Science journal editor says he quit over China boycott article

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From The Guardian:

The editor of a long-established academic journal has said he resigned after his publisher vetoed a call to boycott Chinese science in protest at Beijing’s treatment of Uyghurs and other Muslim minorities in Xinjiang.

Prof David Curtis, from University College London’s Genetics Institute, says his resignation as editor-in-chief of the Annals of Human Genetics is an issue of freedom of speech in the face of the science community’s increasing dependence on China.

The Annals was one of five prestigious academic journals, including the Lancet, the BMJ and the Journal of the American Medical Association (Jama), that refused to publish an article suggesting that academic journals should take a stance against China’s human rights violations in Xinjiang.

The journals involved have defended rejecting the piece and claimed that a boycott against China would be unfair and counterproductive. They have also denied being unduly deferential to China. But both the Annals publisher, Wiley, and the Lancet did suggest that publication of the letter could pose difficulties for their respective offices in China, the authors claim.

. . . .

Curtis co-authored the article but said he was prevented from publishing it in his own magazine. He handed in his notice last September in protest and then stood down with immediate effect after rejecting submissions from Chinese academics. Only now has he revealed his reasons for quitting.

. . . .

Curtis said: “I resigned because publication of the article was blocked by senior managers at Wiley who should have no say in the content of a scientific journal. I was told that Wiley has got an office in Beijing, the implication being that publication would make it difficult.”

He added: “The publisher has no business telling the editor what they can and can’t publish because of strong interests in China.”

Curtis said the alleged abuses against Uyghur families, including the mass collections of DNA samples without consent, was especially troubling in the field of genetics and for a magazine that was founded in 1925 as the Annals of Eugenics.

He accepted that his position became untenable when he began rejecting submissions from Chinese authors. He told them: “In view of the complicity of the Chinese medical and scientific establishment in human rights abuses against the Uyghurs I am not considering any submissions from China.”

Link to the rest at The Guardian and thanks to C. for the tip.

PG notes that, in traditional publishing of nearly any type, you’re independent until you’re not.

Here’s a copy of the article that triggered Wiley.

UPDATE: If you don’t see the article embedded below, click here to go to the original.


6 thoughts on “Science journal editor says he quit over China boycott article”

  1. For the link, all I can see is a small pink box containing the message – ‘NetworkError when attempting to fetch resource.’.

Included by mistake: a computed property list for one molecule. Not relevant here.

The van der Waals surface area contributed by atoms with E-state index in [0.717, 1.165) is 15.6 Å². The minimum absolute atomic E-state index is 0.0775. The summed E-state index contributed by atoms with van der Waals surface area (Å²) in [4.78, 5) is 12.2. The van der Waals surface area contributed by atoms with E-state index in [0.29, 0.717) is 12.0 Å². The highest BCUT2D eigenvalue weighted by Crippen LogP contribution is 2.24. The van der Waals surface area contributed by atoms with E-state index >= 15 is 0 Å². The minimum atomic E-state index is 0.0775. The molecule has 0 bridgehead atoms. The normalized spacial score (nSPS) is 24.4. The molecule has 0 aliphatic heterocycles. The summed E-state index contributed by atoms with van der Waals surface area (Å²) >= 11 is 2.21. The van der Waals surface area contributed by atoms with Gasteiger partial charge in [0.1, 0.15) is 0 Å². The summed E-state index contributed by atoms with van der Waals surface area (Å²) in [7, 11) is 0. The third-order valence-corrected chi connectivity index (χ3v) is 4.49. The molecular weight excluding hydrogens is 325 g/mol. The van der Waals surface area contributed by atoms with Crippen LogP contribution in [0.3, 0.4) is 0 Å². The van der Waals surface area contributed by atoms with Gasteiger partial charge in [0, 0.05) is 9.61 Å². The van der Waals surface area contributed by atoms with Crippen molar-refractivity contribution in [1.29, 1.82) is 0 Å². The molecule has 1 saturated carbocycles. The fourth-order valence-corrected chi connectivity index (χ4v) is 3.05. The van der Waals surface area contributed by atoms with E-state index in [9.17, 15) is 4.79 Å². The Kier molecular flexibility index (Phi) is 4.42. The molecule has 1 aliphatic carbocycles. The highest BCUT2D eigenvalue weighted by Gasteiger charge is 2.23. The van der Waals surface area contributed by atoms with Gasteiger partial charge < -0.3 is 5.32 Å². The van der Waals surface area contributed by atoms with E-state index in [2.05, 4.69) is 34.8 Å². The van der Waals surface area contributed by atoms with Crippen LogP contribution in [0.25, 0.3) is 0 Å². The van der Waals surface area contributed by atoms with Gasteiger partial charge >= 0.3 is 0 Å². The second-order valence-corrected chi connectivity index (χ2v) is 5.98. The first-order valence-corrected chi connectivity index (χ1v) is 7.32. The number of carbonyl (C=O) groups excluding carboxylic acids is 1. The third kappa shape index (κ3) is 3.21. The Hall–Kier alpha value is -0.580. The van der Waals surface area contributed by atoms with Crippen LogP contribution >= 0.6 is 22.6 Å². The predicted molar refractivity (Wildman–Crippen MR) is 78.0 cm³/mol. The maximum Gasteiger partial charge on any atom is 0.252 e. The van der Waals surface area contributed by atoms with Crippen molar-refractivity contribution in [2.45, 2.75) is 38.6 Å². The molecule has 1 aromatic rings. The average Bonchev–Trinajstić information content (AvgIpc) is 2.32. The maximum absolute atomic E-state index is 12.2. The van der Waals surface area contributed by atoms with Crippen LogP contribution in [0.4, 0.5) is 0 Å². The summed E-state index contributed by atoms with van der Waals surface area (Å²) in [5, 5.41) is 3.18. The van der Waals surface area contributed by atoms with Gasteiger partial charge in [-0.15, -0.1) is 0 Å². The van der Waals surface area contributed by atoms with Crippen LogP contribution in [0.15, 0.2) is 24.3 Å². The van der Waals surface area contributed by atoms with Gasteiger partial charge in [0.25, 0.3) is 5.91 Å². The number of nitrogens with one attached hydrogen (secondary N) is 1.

Sigh. I wonder how that could be.

  2. This is not news.

    Not as to science journals in general.

    Not as to Wiley journals in particular.

    Not as to “fear of foreign-government interference with coordinate business lines.”

    Not as to “noneditorial interference in publication decisions.” That last one goes back centuries; “Remember the Maine!” is just one example, with a body count (note: the Hearst papers never acknowledged the falsity of its USS Maine conspiracy theory during Hearst’s lifetime; neither did the Chicago Tribune during Col McCormick’s, even though he wasn’t the one who had pushed it in 1898).

  3. This isn’t new, either.
    Those DNA samples? They serve a purpose…
    The organs of members of marginalized groups detained in Chinese prison camps are being forcefully harvested — sometimes when patients are still alive, an international tribunal sitting in London has concluded.

    Some of the more than 1.5 million detainees in Chinese prison camps are being killed for their organs to serve a booming transplant trade that is worth some $1 billion a year, concluded the China Tribunal, an independent body tasked with investigating organ harvesting from prisoners of conscience in the authoritarian state.

    “Forced organ harvesting has been committed for years throughout China on a significant scale,” the tribunal concluded in its final judgment Monday. The practice is “of unmatched wickedness — on a death for death basis — with the killings by mass crimes committed in the last century,” it added.

    “Allegations of forced organ harvesting first came to light in 2001, after a boom in transplant activity was registered in China, with wait times becoming unusually short, the statement said. Chinese websites advertised hearts, lungs and kidneys for sale and available to book in advance,” suggesting that the victims were killed on demand, it added.
    …it hasn’t stopped anybody from supporting China.
    (Maybe they figure tbey might need to buy a few organs soon enough.)

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